Air rates are stabilizing

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Our customers are being impacted by the volatility of air cargo rates as congestion in China and a lack of passenger flights obliterate air capacity. We are seeing that the specialty types of merchandise that we handle that is not personal protective equipment (PPE) is not getting the air freight space and because the flights are so reduced that these products, especially live pets, are not being accepted. Because the rates have been extremely high we expect they’ve become a deterrent. Now as businesses reopen and they try to quickly get inventory, the rates are somewhat stalling those efforts. 

Increases in the air freight rates are slowly stabilizing, and in the case of the China to Europe trade lane, falling for the first time since mid-February which gives shippers some light at the end of the pandemic tunnel. With an increase in the passenger bookings coming in June as summer travel plans start to ramp up, forwarders are looking forward to a return of ample belly cargo space which fell apart when travel restrictions started at the early point in the pandemic.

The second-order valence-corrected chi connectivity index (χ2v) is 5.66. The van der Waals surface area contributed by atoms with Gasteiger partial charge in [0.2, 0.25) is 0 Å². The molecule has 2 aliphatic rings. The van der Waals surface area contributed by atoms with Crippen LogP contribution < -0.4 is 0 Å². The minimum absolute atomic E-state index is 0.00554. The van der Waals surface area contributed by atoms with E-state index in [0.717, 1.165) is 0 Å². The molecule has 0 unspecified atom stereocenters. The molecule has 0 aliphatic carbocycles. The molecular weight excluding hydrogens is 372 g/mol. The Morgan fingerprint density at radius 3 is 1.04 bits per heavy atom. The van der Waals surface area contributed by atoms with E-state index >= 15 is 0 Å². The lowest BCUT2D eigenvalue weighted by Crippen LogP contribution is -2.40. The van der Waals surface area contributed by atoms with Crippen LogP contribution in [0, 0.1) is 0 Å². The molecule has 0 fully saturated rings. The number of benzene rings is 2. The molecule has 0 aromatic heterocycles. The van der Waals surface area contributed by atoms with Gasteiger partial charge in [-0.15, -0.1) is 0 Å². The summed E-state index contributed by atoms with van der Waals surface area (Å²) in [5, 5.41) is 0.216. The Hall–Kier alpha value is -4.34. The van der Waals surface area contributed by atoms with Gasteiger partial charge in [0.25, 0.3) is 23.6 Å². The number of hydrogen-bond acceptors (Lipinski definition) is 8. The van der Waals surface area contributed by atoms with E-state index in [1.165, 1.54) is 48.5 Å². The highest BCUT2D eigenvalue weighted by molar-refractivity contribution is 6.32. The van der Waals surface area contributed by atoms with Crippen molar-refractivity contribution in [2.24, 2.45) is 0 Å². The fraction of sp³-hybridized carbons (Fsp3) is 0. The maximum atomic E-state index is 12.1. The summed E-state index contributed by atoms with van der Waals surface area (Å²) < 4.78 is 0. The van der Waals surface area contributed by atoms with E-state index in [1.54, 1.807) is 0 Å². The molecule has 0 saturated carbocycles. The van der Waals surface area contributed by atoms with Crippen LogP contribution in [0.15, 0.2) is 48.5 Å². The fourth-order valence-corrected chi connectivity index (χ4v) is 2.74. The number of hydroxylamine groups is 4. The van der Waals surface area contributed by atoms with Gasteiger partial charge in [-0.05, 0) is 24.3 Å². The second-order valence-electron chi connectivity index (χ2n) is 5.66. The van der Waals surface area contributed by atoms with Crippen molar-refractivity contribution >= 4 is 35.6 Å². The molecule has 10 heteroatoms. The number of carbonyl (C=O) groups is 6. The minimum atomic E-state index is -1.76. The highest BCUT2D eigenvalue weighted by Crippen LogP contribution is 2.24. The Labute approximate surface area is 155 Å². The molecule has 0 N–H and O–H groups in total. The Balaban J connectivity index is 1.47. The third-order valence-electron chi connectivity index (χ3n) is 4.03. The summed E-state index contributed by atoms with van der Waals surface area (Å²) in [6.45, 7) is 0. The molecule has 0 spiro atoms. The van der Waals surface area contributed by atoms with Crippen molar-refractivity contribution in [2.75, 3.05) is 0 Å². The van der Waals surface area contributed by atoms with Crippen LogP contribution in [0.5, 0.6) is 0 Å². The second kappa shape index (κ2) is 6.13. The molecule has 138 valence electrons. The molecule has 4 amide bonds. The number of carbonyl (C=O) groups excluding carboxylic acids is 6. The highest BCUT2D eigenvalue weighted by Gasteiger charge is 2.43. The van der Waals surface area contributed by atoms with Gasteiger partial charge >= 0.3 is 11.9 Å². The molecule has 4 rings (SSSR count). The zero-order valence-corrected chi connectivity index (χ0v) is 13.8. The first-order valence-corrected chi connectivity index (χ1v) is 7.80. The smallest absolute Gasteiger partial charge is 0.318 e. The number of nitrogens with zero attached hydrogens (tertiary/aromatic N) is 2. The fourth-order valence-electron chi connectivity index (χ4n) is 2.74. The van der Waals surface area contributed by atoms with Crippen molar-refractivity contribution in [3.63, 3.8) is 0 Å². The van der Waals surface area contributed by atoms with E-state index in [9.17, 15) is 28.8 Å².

The charter demand is and will remain strong because it’s the best and fastest way to ensure cargo is moving on a critical scale. The volatility of the market requires quick reactions because prices aren’t stable and can jump when demand peaks. The slow stabilizing of the rates on air cargo will have a strong market impact once the backlogs of cargo are cleared out of airports. Chinese Shanghai airport Pudong (PVG) has cut back on the ability for shippers to deliver cargo more than 24 hours before the flight as inventory swells have lead shippers to drop early and make space in trucks and warehouses. As more flights return, these bottlenecks should clear up and return to a normal flow.

Coppersmith is committed to keeping an eye on these trends and bring our readership the most current information and forecasting. While the situation is difficult we are hopeful that the indicators in this blog are a sign of improvement. We’re in no way out of the woods, but it’s not too much to hope we can see a path to follow back to normal.